Let’s keep rolling through the U.S. News law school rankings. Last time, we learned a couple of interesting things about Emory: ATL has a lot of readers who are alumni of Emory, and the school generates a lot of hate from other law schools in Georgia. Who knew?
While still first-tier schools, the next batch of schools probably have more regional appeal than national pizzazz. Here’s the list:
30. University of Washington
30. Washington & Lee
35. THE Ohio State University
35. UC – Davis
35. University of Wisconsin
39. UC – Hastings
40. Wake Forest
41. George Mason
43. University of Arizona
43. University of Maryland
45. American University
45. Colorado – Boulder
Man, that’s a lot of “ties.” It’s like U.S. News is trying very hard to tell prospective students “the only difference between Fordham and Alabama is whether you want to practice in NYC or Birmingham.” But based on Monday’s thread, apparently Washington & Lee is the best law school in the country (that nobody’s ever heard of).
After the jump, is Cardozo happy with its top 50 ranking, or is it coming for Fordham?
What is the third best law school in NYC? Based on the rankings, the answer is Fordham by a long way. Even the Quality Assessment ranking gives Fordham a big lead. But can Cardozo make a big push? Just today, the school announced its new dean via school wide email from the provost:
It is my pleasure to inform you that Matthew Diller, Cooper Family Chair in Urban Legal Issues and Professor of Law at Fordham University School of Law has accepted President Richard M. Joel’s invitation to serve as Dean of the Benjamin N. Cardozo School of Law of Yeshiva University.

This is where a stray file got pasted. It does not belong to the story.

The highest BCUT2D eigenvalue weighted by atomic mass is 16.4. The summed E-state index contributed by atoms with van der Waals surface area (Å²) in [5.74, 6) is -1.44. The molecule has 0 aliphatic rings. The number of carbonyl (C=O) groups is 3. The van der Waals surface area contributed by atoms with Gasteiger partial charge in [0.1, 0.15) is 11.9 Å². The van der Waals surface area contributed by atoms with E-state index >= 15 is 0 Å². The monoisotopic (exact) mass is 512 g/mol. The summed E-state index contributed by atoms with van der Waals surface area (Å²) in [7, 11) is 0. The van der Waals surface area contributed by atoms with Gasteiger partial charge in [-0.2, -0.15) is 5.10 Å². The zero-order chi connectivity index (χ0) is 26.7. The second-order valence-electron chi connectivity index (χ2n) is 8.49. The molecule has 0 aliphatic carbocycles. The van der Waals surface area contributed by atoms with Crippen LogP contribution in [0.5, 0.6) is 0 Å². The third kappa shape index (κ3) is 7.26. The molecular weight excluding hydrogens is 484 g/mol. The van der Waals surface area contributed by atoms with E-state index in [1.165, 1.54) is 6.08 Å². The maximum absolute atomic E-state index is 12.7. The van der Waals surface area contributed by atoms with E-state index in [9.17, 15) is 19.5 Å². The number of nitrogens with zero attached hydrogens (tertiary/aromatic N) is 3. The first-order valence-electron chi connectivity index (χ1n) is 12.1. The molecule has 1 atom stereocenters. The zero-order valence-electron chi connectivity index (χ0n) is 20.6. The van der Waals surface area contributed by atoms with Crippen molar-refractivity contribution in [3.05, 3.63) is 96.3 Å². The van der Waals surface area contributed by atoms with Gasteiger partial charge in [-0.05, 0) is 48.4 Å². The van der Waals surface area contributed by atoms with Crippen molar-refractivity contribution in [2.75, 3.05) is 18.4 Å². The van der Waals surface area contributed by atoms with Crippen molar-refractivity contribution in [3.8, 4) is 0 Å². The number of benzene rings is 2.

Outside of New York, there is an interesting cluster around the D.C. and tobacco road. The differences between UNC, Washington & Lee, Wake, George Mason, Maryland, and American seems slight. Each school has a slightly different target market, but which school is the king of the region? It’s an important question, Big Tobacco still needs in-house counsel.
Out west, we see that UC – Davis is still higher ranked than UC – Hastings. But can either compete with the new UC – Irvine and its free tuition? Or maybe you want to go to Arizona, work in Phoenix, and live in a state that is affordable and not likely to quake off into the ocean anytime soon?
These are all good schools, but to make the best choice you need to think more critically about where you want to practice once you graduate. Sure, the top five percent from these schools can go anywhere. But (and you can check my math on this) 95% of the students at these schools will not end up in the top five percent of their class.
Is there a regional powerhouse here that people overlook? Let us know in the comments.
2010 U.S. News Quality Assessment Rankings [TaxProf Blog]